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Indians still waiting for anticollision devices on trains
Twelve years ago, a railway in India developed an anticollision device (ACD) to help prevent train crashes. These devices have still not been installed in all trains in spite of successful trials. An ACD is designed to prevent head-on, side and rear-end collisions. It is believed that ‘more than 50% of railway collisions are caused by driver lapses’ who require this technical aid to preventing collisions. In the Railway Budget 2010, the then railway minister Mamata Banerjee announced these measures. ‘To make railways safer, anti-collision devices (ACD) and Train Protection Warning Systems (TPWS) are … to be installed. Also, automatic fire and smoke detection systems were to be placed in long-distance trains.’
Lessons learnt from analysing fall prevention programmes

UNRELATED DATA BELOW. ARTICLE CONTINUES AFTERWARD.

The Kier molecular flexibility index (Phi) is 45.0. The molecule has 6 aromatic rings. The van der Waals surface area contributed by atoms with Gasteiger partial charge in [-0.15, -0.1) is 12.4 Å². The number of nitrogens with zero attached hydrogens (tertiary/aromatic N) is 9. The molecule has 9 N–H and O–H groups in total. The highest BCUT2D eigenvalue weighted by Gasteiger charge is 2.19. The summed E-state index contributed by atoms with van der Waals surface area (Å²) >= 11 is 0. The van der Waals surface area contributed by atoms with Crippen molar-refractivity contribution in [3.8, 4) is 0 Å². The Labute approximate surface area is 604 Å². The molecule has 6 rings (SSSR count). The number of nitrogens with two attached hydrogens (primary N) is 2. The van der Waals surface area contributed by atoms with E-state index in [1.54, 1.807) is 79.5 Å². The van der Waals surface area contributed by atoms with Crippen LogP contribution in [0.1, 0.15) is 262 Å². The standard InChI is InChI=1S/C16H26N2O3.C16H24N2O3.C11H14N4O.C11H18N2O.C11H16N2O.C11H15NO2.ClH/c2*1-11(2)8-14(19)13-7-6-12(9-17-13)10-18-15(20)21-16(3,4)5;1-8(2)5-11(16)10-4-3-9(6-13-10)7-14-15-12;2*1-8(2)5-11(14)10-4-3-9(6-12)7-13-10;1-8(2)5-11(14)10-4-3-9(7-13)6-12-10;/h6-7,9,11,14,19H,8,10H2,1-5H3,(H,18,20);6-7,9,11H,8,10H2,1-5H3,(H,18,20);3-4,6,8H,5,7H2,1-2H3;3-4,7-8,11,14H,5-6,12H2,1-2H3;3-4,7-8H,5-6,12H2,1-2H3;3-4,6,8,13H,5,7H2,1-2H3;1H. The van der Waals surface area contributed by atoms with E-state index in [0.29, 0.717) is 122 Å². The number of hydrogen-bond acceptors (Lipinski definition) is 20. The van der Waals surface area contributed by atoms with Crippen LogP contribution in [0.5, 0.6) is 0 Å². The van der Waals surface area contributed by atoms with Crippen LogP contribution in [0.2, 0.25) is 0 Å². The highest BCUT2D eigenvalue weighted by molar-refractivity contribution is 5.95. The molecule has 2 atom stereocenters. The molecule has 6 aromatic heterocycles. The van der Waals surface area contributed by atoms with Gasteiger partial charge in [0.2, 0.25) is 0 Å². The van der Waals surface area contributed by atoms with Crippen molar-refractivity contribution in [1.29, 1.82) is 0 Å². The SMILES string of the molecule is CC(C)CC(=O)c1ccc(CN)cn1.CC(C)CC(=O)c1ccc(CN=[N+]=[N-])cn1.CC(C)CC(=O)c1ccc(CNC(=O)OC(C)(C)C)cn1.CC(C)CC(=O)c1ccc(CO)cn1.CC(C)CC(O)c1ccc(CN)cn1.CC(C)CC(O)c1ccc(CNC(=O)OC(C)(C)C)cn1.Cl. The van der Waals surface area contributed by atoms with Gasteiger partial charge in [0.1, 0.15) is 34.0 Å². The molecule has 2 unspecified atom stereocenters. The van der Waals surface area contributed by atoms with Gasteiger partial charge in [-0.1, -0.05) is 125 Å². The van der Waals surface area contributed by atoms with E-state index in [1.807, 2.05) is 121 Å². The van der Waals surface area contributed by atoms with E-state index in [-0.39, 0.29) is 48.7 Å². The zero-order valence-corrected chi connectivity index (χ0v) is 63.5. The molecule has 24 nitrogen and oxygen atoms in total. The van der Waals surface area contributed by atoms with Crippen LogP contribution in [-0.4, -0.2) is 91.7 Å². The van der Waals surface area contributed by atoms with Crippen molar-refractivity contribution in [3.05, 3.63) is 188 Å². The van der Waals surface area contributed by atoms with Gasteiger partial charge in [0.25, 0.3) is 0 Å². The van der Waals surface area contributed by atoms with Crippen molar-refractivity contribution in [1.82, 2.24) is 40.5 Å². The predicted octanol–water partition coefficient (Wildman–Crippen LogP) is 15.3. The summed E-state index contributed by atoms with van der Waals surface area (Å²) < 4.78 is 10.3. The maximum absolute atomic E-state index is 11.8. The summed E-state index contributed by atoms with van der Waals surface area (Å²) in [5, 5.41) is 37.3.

Even without a serious injury, especially in older people, the act of having fallen may limit activities out of fear of falling again. Preventing falls involves simple common sense actions (repeated constantly): appropriate footwear, removal of obstacles, good lighting, education regarding call systems, access to telephones and keeping personal items within easy reach. The emerging technology in this area is mostly not formally assessed. This technology includes shock absorbent pads in undergarments, low beds, pressure alarms, personal motion detectors, personal alarms, positioning strategies, pommel seats and traction surfaces for wheelchairs, and self-releasing restraints. Improving balance and increasing stamina are also recommended. Exercises directed to address these issues might include any of several group programmes (eg, tai chi), while other studies indicate a multidisciplinary team approach may be required. A review of the last 10 years of reports of fall intervention programmes indicate that 9–12% of falls can be prevented. The article by Hector and Choi titled ‘Effectiveness of intervention programs in preventing falls: a systematic review of recent 10 years and meta-analysis’ was …
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